Susan Faludi's terrible dream.

Examining culture and the arts.
Nov. 19 2007 7:25 AM

Crying Wolf

Susan Faludi's terrible dream.

Illustration by Charlie Powell. Click image to expand.

A few weeks ago, I began to blog about gender issues over at Slate's "XX Factor" just as I was finishing Susan Faludi's The Terror Dream: Fear and Fantasy in Post-9/11 America. There is nothing like scanning the news every day with a gender lens at your eye to make you notice what Faludi has made a career of pointing out: how insidious (and ubiquitous) the pull of traditional ideas about femininity and masculinity can be. Hillary Clinton's presidential campaign has certainly stirred up all kinds of confusion about how we conceptualize female power and independence. But there's also nothing like watching Hillary to make you feel that in The Terror Dream, Faludi herself is too transfixed by what she identifies as a post-9/11 "illusion of a mythic America where women needed men's protection" to pay full attention to how interesting, and strange, a moment this is for gender in America.

The first half of The Terror Dream consists of an exhaustive parsing of how the media (and, more broadly, the culture) construed gender roles in the months following 9/11—from the New York Observer pronouncing that women would become "more feminine" to Peggy Noonan announcing the return of "manly men." There are persuasive examples of just how quickly some old gender signposts were unfurled, along with American flags, in the shivery days after the attacks. But the most interesting part of The Terror Dream—which has been reviewed more extensively here and here—is Faludi's argument about the reason Americans were so quick to invoke a "girl-in-need-of-rescue script." The impulse to do so, she suggests in the book's second half, "belongs to a long-standing American pattern of response to threat, a response that we've been perfecting since our original wilderness experience." It dates back to anxieties fostered in our frontier days, when pioneers saw their families attacked, captured, or killed by Native Americans (on the "home soil," no less). Standing on the shoulders of historians, Faludi suggests that these attacks instilled a sense of shame ("a largely male burden, the result of recurring attacks in which the captivity of women and children served to spotlight male protective failures"), which found its expiation in an emerging genre of redemptive captivity narratives that recapitulated this "social trauma."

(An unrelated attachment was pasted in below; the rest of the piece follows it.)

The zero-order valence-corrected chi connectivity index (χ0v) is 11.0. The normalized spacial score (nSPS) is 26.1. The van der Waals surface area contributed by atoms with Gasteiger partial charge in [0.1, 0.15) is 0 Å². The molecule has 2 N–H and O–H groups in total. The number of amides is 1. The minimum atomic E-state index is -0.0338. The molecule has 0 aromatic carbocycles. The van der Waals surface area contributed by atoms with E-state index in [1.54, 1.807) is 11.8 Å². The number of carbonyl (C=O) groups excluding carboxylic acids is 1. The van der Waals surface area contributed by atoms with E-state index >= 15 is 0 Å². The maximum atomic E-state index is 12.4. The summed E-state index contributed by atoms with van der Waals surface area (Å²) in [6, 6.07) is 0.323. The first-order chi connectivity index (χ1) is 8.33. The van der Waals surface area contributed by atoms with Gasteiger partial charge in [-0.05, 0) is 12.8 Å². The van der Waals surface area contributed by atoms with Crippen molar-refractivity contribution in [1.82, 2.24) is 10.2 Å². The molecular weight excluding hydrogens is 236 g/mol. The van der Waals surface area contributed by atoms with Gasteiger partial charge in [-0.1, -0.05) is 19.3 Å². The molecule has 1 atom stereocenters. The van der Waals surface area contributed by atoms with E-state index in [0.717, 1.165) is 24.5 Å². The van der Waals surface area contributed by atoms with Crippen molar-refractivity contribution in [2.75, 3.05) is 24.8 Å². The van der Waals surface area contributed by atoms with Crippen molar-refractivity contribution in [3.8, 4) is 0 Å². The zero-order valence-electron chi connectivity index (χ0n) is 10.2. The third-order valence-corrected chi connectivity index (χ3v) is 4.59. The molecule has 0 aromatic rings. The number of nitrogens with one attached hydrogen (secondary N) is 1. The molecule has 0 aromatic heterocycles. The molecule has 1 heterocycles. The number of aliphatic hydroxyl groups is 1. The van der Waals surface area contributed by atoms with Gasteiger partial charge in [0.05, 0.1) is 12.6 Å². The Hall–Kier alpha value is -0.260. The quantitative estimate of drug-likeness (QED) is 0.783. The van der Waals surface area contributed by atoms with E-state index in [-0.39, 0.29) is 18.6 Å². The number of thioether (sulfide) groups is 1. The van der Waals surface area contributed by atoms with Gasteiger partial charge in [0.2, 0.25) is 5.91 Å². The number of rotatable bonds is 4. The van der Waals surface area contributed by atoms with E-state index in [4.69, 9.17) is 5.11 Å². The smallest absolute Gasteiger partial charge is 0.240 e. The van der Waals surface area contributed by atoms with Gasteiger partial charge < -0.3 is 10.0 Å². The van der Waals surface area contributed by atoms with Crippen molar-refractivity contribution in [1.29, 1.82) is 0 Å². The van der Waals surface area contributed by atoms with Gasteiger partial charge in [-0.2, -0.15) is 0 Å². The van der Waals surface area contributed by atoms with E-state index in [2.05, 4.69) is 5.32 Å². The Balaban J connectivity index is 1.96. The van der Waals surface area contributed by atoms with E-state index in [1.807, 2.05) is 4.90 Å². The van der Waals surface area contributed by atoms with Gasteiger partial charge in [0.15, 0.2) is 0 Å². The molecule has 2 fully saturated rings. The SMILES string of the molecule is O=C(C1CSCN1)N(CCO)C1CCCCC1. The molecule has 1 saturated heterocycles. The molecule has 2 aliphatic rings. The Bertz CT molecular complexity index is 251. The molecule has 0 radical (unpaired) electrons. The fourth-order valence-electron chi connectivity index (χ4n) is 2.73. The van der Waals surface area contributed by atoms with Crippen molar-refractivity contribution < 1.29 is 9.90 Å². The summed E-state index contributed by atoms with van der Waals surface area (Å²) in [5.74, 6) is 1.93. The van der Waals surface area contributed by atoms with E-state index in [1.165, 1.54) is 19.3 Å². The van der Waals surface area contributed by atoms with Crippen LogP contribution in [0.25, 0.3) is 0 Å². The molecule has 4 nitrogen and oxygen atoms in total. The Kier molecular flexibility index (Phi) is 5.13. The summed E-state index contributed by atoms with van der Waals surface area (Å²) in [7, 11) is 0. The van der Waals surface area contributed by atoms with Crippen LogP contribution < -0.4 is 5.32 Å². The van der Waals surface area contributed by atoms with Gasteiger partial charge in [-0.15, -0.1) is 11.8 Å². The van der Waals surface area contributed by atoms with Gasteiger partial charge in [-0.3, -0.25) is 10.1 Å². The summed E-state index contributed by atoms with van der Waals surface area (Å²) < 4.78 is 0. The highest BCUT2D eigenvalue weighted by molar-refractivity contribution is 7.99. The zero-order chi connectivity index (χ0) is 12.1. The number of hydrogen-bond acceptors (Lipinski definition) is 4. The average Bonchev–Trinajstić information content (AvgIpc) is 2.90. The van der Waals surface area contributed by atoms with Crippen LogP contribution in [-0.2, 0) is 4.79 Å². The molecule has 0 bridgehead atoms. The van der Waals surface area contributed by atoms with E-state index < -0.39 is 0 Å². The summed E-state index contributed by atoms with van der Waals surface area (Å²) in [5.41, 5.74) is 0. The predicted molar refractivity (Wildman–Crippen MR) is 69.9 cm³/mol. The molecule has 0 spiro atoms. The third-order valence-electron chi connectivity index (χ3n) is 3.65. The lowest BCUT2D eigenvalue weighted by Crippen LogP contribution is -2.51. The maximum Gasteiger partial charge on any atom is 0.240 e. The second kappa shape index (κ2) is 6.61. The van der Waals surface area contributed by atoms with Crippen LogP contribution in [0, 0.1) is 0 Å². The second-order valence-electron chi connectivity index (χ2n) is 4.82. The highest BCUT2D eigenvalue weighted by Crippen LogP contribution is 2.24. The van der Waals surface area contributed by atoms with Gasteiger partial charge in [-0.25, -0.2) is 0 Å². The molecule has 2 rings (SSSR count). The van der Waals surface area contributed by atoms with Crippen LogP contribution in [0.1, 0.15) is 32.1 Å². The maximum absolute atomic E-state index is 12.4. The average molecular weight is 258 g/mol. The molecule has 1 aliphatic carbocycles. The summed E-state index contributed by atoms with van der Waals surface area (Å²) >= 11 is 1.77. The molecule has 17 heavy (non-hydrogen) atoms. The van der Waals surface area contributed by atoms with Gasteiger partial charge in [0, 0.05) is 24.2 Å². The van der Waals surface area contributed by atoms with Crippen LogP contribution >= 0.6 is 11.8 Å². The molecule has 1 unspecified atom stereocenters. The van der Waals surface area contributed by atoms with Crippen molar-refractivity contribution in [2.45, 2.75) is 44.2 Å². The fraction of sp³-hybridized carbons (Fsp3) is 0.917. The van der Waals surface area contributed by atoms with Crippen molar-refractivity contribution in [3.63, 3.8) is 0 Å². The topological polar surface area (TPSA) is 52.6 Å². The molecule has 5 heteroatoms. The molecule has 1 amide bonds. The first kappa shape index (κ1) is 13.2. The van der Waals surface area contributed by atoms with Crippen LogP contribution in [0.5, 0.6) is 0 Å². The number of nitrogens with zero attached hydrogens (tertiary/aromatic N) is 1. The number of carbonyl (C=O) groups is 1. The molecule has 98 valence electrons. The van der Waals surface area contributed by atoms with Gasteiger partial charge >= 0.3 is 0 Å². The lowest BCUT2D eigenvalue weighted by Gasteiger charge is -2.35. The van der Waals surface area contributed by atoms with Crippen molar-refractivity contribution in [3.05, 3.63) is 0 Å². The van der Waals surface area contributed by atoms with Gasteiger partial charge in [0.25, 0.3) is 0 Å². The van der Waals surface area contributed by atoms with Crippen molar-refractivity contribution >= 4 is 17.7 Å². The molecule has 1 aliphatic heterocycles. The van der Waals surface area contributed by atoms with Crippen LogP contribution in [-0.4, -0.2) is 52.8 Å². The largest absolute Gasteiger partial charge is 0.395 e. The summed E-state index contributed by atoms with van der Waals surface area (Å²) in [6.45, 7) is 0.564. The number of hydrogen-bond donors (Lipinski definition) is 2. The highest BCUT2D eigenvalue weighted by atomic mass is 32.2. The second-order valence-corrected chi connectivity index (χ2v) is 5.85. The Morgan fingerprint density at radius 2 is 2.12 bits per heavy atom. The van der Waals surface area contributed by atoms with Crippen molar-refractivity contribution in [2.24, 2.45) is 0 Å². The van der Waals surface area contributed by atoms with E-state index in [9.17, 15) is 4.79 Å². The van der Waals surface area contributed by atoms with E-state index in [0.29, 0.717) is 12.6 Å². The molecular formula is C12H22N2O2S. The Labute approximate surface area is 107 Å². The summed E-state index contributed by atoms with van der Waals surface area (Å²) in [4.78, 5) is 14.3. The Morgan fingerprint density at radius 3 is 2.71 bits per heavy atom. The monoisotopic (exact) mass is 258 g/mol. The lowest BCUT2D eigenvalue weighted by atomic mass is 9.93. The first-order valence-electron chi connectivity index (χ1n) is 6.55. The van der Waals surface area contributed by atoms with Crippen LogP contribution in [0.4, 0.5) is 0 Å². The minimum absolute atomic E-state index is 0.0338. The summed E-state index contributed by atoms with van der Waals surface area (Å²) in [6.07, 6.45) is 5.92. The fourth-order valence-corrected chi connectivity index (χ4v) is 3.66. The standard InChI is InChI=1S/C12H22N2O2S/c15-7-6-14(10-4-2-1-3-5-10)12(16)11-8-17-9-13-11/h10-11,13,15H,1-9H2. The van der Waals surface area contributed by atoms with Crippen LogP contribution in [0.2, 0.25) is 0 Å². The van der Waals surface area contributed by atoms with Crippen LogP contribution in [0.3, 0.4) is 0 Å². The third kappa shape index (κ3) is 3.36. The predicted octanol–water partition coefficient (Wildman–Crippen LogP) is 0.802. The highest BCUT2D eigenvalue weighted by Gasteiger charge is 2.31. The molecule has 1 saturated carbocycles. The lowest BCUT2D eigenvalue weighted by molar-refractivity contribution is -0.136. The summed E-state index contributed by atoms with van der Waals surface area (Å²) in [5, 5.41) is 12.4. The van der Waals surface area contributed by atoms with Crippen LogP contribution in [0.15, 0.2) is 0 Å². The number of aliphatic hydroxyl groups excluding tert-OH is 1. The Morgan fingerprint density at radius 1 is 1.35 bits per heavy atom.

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Such narratives were immensely popular in the Puritan era—the most famous of them, Mary Rowlandson's, went through four printings in its first year and became "America's first best-seller," in Faludi's phrasing. But they also resurfaced during the expansion of the frontier in the 19th century, and in the aftermath of Reconstruction in the American South, when they took the form of a white preoccupation with the threat black male sexuality posed to white women. Some of the best-known are white-washed versions of real events, replotted to make the men look braver and the women less resourceful. Others focus closely on the captivity experience of the woman herself.

The shame they embody or seek to correct, in Faludi's view, functions as a kind of latent virus; once infected, we have never shaken it off. It lurks in our national subconscious until, provoked by another attack on American home soil, it flares up in new ways, inspiring new correctives. Consider the Cold War Western, with John Wayne providing solace both as an on-screen purveyor of strong justice ("Don't apologize—it's a sign of weakness," runs one famous line) and as president of the Motion Picture Alliance for the Preservation of American Values.

All this history is fascinating, even if it isn't entirely fresh. Yet it remains unclear what, if anything, the trauma at the heart of these captivity narratives really has to do with how America metabolized the trauma of 9/11. It's true, as Faludi cites, that the exaltation of fireman in New York City offered a clear-cut embrace of traditional ideals of masculinity. And the emergence of Rudy Giuliani as a tough-guy action hero—the platform he's now using to run for president—exemplifies her point about our (briefly) uncritical valorization of male brawn. Nor would many argue with her contention that contemporary masculinity is still shaped by the pioneer myth of self-determination. She persuasively argues that for a few months after 9/11, traditional gender scripts enjoyed a retro-chic resurgence.

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